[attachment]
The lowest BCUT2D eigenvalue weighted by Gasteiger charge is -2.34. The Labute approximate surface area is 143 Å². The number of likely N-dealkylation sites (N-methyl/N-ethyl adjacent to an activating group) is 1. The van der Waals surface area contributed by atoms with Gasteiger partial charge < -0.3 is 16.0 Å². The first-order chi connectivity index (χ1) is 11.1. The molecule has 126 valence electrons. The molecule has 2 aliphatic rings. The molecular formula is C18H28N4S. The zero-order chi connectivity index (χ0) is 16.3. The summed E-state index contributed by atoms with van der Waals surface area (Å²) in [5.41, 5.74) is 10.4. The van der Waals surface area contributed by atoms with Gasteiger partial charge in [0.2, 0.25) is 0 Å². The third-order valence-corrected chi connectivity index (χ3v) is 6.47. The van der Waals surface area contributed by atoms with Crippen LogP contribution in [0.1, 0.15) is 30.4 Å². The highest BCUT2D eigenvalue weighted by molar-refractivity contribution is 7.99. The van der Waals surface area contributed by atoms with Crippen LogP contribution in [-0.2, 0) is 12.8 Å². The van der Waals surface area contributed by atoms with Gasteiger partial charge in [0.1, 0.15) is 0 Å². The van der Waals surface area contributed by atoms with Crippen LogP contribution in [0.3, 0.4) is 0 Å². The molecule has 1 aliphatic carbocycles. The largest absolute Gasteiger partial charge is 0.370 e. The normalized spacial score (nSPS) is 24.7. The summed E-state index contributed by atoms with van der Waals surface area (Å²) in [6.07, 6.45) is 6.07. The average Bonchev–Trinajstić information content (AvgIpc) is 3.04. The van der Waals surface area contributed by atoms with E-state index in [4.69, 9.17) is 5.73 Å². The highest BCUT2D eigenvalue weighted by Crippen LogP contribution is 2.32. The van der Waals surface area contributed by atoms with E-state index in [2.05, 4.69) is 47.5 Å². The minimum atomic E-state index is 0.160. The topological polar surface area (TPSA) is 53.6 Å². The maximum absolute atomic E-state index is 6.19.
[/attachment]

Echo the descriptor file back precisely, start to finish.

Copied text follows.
The lowest BCUT2D eigenvalue weighted by Gasteiger charge is -2.34. The Labute approximate surface area is 143 Å². The number of likely N-dealkylation sites (N-methyl/N-ethyl adjacent to an activating group) is 1. The van der Waals surface area contributed by atoms with Gasteiger partial charge < -0.3 is 16.0 Å². The first-order chi connectivity index (χ1) is 11.1. The molecule has 126 valence electrons. The molecule has 2 aliphatic rings. The molecular formula is C18H28N4S. The zero-order chi connectivity index (χ0) is 16.3. The summed E-state index contributed by atoms with van der Waals surface area (Å²) in [5.41, 5.74) is 10.4. The van der Waals surface area contributed by atoms with Gasteiger partial charge in [0.2, 0.25) is 0 Å². The third-order valence-corrected chi connectivity index (χ3v) is 6.47. The van der Waals surface area contributed by atoms with Crippen LogP contribution in [0.1, 0.15) is 30.4 Å². The highest BCUT2D eigenvalue weighted by molar-refractivity contribution is 7.99. The van der Waals surface area contributed by atoms with Crippen LogP contribution in [-0.2, 0) is 12.8 Å². The van der Waals surface area contributed by atoms with Gasteiger partial charge in [0.1, 0.15) is 0 Å². The van der Waals surface area contributed by atoms with Crippen LogP contribution in [0.3, 0.4) is 0 Å². The molecule has 1 aliphatic carbocycles. The largest absolute Gasteiger partial charge is 0.370 e. The normalized spacial score (nSPS) is 24.7. The summed E-state index contributed by atoms with van der Waals surface area (Å²) in [6.07, 6.45) is 6.07. The average Bonchev–Trinajstić information content (AvgIpc) is 3.04. The van der Waals surface area contributed by atoms with E-state index in [4.69, 9.17) is 5.73 Å². The highest BCUT2D eigenvalue weighted by Crippen LogP contribution is 2.32. The van der Waals surface area contributed by atoms with E-state index in [2.05, 4.69) is 47.5 Å². The minimum atomic E-state index is 0.160. The topological polar surface area (TPSA) is 53.6 Å². The maximum absolute atomic E-state index is 6.19.